Consider your personality type. Are you a conflict activator or an avoider? In the face of a disagreement, some people are fine with immediately having a conversation about it, while others shelve an uncomfortable topic for later. With different techniques, you get the best from both types of people. For example, when you hold a meeting, give everyone five minutes at the start to share their opinion or appoint a neutral facilitator. For those who are uncomfortable with direct conflict, suggest making pro and con lists, or ask everyone to share their thoughts ahead of time via email.
Understanding your purpose can help guide your progression.
Let’s talk about progression and purpose, two factors that are vital for a truly satisfactory work life.
Progression used to mean working long hours and sacrificing family time for a series of promotions until you found yourself in an important corner office with an assistant outside. But now, progression can come in many ways. Status isn’t as important as finding the unique fit that works for you. It’s important to set your own pace and not be trapped by traditional ways of thinking. The authors of You Coach You, Helen Tupper and Sara Ellis, share some great examples of ways they progressed in their careers.
Sarah Ellis went the volunteer route. She started a group called Inspire, which raised money to help young employees at the company who were starting out from disadvantaged backgrounds. Helen Tupper took the education route. While working at Capital One, she researched and pitched additional learning to her managers. Not only did she earn additional qualifications, she passed along what she learned through the courses to her team, adding value to the whole enterprise.
These types of sideways moves can lead to great progression through that squiggly career path we talked about at the beginning of this digest. As well as volunteering and education, consider doing projects in other departments, mentoring others, doing a job swap, or shadowing someone in another position, or even creating a new role.
Because here’s what drives progression: purpose. Maybe you worry that you’re just putting in days at work without a real purpose or direction; that kind of anxiety is totally normal! But you should understand that purpose in itself isn’t an achievable goal because the finish line is always moving. It’s more of a direction.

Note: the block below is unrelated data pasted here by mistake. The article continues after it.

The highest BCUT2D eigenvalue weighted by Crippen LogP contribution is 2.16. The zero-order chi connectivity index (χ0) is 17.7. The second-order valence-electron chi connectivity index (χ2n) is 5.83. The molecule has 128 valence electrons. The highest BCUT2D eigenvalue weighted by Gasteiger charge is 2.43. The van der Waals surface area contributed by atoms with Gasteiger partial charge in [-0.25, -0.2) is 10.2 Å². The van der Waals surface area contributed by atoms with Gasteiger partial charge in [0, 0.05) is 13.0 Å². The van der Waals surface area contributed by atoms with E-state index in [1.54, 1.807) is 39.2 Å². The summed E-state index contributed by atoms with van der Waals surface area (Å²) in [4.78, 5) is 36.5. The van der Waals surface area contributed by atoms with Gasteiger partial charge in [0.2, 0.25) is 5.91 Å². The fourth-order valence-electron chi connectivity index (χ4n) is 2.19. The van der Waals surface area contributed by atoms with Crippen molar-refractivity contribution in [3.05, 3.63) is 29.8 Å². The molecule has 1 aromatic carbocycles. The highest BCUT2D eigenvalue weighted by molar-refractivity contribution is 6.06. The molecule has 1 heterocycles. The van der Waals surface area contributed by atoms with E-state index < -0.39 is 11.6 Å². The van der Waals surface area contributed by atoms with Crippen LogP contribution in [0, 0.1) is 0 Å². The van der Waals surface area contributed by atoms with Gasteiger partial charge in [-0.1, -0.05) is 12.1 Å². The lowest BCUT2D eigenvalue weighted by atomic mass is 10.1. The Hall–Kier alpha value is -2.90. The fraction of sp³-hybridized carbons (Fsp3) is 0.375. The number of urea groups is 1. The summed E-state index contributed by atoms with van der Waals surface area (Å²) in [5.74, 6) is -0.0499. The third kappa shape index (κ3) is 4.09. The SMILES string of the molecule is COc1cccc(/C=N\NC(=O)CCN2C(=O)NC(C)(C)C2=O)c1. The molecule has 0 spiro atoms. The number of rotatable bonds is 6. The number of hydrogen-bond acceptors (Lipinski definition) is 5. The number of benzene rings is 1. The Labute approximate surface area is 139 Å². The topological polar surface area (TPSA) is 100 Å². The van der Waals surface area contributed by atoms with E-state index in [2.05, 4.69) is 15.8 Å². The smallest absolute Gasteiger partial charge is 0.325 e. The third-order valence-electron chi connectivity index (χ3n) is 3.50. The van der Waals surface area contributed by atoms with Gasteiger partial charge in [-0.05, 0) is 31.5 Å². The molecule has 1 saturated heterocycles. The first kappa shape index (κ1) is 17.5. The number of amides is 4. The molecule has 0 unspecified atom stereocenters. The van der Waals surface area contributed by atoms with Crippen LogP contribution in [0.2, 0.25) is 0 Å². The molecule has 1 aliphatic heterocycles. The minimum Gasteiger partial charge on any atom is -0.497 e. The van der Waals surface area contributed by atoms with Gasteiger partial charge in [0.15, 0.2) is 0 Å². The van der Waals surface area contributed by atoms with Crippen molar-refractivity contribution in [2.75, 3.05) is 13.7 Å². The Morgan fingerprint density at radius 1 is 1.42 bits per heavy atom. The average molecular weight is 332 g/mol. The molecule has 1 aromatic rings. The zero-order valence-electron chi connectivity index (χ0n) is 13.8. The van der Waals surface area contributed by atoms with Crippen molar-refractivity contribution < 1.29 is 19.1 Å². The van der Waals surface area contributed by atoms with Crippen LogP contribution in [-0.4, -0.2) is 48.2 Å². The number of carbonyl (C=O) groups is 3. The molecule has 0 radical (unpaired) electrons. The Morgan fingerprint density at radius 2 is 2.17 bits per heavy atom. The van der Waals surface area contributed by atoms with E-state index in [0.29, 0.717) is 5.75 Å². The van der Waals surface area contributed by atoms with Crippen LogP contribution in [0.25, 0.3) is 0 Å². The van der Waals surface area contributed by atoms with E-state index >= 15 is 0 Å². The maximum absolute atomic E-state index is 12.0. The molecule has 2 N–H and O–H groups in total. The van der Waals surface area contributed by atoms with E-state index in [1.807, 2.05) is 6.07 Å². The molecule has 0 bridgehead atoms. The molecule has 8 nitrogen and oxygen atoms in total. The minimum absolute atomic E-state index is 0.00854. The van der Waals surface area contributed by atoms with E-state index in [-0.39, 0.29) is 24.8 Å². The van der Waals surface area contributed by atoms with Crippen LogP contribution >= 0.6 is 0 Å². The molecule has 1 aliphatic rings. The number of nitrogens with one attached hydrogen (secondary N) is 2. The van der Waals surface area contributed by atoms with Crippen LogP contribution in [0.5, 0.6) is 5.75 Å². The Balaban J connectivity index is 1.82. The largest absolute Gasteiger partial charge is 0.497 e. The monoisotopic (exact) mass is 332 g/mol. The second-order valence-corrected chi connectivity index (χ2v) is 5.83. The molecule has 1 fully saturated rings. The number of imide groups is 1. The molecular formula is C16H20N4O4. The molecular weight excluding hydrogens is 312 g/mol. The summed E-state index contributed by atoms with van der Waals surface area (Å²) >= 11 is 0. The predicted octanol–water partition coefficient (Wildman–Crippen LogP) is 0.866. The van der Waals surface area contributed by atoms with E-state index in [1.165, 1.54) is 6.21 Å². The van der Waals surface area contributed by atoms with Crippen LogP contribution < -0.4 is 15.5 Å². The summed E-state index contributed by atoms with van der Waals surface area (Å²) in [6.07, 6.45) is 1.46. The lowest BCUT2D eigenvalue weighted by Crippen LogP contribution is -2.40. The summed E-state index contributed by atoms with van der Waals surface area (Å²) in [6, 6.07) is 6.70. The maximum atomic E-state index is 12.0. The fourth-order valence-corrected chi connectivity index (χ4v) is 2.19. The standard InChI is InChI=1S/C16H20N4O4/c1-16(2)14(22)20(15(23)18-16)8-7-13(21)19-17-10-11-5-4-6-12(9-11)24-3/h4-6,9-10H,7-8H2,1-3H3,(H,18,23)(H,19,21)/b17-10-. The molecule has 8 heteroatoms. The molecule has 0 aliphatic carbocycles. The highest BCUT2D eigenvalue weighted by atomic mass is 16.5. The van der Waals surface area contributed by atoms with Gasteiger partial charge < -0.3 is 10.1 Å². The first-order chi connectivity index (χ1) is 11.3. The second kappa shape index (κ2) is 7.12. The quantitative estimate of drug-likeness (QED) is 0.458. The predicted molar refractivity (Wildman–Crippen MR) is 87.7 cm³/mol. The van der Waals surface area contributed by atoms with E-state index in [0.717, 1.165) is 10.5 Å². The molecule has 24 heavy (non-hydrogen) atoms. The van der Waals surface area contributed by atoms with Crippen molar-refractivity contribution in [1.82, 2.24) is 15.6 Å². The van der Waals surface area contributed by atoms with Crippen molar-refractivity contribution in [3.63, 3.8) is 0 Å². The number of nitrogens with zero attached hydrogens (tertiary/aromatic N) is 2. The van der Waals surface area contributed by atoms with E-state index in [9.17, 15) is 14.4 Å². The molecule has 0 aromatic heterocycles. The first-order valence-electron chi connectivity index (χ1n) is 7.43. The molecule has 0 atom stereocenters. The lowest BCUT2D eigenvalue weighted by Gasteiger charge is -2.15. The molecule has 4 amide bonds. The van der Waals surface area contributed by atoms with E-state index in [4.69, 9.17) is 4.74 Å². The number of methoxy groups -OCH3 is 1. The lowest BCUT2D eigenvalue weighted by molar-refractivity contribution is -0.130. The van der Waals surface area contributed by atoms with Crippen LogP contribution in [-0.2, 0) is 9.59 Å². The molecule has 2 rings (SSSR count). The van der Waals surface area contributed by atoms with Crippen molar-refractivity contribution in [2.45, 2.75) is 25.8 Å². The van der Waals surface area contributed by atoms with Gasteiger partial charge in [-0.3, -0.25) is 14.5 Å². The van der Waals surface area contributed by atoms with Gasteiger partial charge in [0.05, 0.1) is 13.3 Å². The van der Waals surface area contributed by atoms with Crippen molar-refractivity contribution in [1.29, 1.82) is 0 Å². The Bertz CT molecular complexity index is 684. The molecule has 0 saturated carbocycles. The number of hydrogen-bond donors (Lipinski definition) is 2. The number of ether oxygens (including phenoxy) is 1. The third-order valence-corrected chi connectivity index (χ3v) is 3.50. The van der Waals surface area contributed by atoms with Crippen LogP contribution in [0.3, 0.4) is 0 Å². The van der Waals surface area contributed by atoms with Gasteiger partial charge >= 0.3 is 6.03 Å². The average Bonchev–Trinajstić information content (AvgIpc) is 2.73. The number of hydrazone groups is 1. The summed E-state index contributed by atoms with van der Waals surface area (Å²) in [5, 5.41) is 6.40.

To get at your purpose, ask yourself questions. For example, who inspires you? What are your passions? What do you want to learn? How do you want to change the world? The answers to these questions can help guide you towards your purpose.
Now observe your workday and pick out meaningful moments. Why are those moments meaningful? How can you create more like them? And where do you have an impact on others?
Now look for overlap between your answers to the first and second sets of questions and you can start to get an idea of how you’re achieving your purpose and where you can grow. Ask yourself what the purpose of your organization is. Does your purpose fit that of your employer?
Perhaps most importantly, ask how much of yourself you bring to work every day. Do you bring the person who’s ready to learn and grow and bring all aspects of themself to the table? By following the suggestions in this Gong and learning how to build the right mindset and skill set, you can coach yourself to a unique, personal success that suits you, your purpose, and your workplace.
Coaching doesn’t have to be an expensive, out-of-reach thing that you wish you could have. Self-coaching using specific steps within certain actionable areas can help guide you with purpose. Keeping an open mind about the meaning of progression and success will help you discover better ways to a fully realized career.
Here’s one more thing you can do, too:
Start having Switch-off Sundays.
Working around the clock doesn’t lead to career progression – it just burns you out. And with your smart devices keeping you plugged in all week long, it can be hard to truly unplug. These days, the only way to do that might be to literally turn off your phone on Sundays. It might sound radical, but doing this, even just for a few hours to start with, can result in a dramatically more energized and productive Monday morning.